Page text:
Australian Dwarf Emus

Island dwarfism can be found on virtually every Mediterranean island of a certain size. But it is not just an Mediterranean feature. Island dwarfism happens everywhere around the world where mammals were forced to depend on less food and had no other species hunting them.
Australia's iconic emu (Dromaius novaehollandiae novaehollandiae) is the only living representative of its genus, but fossil evidence and reports from early European explorers suggest that three island forms (at least two of which were dwarfs) became extinct during the nineteenth century.

While one of these – the King Island emu (Dromaius novaehollandiae ater) – has been found to be conspecific with Australian mainland emus, little is known about how the other two forms – Kangaroo Island emu (Dromaius novaehollandiae baudinianus) and Tasmanian emu (Dromaius novaehollandiae diemenensis) – relate to the others, or even the size of Tasmanian emus[1].
Now research has found that that all the island populations represent sub-populations of mainland Dromaius novaehollandiae[2]. Further, the size of island emus and those on the mainland appears to scale linearly with island size but not time since isolation, suggesting that island size – and presumably concomitant limitations on resource availability – may be a more important driver of dwarfism in island emus, though its precise contribution to emu dwarfism remains to be confirmed.

This was the surprise finding of a study that analysed the DNA and bone measurements of the now extinct small emus, using both ancient and modern museum specimens. The study revealed that the small stature of the island emus evolved relatively quickly.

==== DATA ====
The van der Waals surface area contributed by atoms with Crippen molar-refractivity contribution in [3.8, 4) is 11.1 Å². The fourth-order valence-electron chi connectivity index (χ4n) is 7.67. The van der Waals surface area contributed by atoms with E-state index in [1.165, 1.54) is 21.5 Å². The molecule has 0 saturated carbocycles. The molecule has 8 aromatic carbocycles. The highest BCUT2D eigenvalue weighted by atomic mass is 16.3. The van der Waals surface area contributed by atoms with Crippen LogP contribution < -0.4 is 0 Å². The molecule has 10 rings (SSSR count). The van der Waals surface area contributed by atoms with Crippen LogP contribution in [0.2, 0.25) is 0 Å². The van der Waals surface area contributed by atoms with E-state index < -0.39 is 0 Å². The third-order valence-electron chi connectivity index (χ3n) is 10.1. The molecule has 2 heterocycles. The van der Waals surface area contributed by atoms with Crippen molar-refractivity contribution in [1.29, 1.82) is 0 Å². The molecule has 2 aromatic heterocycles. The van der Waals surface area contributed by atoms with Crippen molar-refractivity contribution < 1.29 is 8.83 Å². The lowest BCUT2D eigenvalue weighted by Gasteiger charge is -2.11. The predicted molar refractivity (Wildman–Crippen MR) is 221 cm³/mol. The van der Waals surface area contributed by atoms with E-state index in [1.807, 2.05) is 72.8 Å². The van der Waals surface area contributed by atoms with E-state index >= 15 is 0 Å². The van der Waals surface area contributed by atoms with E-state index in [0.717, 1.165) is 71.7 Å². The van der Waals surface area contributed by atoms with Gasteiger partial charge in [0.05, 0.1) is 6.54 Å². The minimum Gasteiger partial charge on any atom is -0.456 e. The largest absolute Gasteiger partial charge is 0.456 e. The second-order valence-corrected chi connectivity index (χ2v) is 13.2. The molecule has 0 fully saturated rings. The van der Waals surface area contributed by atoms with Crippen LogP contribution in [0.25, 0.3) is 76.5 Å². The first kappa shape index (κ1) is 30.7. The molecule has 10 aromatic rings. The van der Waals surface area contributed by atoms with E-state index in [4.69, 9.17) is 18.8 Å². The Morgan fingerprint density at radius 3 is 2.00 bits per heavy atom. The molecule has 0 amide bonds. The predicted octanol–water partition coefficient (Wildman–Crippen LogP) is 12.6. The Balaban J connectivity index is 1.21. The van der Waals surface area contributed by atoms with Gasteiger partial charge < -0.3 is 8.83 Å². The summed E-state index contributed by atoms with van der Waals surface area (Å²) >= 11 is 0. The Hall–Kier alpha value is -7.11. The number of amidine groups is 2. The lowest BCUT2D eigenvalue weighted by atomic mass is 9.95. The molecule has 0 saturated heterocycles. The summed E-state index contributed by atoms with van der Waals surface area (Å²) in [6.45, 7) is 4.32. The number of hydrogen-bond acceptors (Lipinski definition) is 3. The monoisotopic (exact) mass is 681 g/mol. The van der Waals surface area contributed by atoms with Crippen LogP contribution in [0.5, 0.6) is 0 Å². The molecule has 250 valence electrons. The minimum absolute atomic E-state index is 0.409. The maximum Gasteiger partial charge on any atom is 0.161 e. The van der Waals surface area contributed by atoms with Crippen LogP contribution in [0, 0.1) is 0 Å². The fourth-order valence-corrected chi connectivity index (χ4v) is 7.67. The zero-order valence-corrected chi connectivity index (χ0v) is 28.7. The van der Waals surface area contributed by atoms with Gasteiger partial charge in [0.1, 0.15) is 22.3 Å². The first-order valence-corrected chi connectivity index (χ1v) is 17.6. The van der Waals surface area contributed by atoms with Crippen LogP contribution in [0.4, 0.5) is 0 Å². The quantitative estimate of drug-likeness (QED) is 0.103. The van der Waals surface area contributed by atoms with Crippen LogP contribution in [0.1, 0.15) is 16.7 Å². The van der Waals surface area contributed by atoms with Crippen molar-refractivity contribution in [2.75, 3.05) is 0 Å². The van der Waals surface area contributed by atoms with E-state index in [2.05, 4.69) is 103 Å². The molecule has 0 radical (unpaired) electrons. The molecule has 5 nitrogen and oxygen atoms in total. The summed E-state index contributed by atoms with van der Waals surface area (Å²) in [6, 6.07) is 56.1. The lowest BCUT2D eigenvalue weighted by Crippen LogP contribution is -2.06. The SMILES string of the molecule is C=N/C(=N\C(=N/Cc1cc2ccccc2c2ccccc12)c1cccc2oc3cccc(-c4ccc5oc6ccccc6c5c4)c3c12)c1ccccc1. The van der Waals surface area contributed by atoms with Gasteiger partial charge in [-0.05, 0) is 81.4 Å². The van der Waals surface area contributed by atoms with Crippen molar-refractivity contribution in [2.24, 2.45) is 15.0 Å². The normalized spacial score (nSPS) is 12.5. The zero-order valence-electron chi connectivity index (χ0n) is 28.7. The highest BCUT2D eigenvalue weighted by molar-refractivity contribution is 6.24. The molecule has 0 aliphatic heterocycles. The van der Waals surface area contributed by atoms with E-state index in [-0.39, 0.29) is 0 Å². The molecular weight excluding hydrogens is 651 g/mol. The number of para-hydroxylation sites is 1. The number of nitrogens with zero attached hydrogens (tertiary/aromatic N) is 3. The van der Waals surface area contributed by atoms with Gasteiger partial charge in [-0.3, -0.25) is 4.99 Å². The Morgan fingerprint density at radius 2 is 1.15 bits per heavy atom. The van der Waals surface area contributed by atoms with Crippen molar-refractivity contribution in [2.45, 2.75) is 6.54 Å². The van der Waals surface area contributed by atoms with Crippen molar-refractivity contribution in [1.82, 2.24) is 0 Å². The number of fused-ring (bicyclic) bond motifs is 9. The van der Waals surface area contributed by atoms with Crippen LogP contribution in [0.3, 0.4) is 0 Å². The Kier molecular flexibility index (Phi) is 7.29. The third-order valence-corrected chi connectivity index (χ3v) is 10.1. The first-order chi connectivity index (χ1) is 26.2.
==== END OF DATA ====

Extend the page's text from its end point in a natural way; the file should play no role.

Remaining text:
“Our results have shown that all the island emus are genetically closely related to the much larger mainland emu," says lead author Dr Vicki Thomson, an Australian scientist. "The leg bones, a measure of overall body size, show size differences from the smallest, found on King Island, to the largest, on the mainland, with Kangaroo Island and Tasmanian emus in between," she says. "The smallest, the King Island emus, are typically two-thirds of the size of our mainland emus, with others ranging upwards according to the size of their island."

Co-author Dr Kieren Mitchell says: "This suggests that island size, and presumably the associated reduced food resources available, may have been important in causing smaller body size in island emus."

"We do know that prior to European arrival, Kangaroo Island, King Island and Tasmania had these smaller bodied emus and they would have been isolated from the mainland after sea-levels rose around 10-15,000 years ago.

"The change in body size thus appears to have happened quite quickly, and independently on each island."

[1] Heupink et al: Ancient DNA Suggests Dwarf and ‘Giant’ Emu Are Conspecific in PloS One – 2011
[2] Thomson et al: Genetic diversity and drivers of dwarfism in extinct island emu populations in Biology Letters – 2018. See here.

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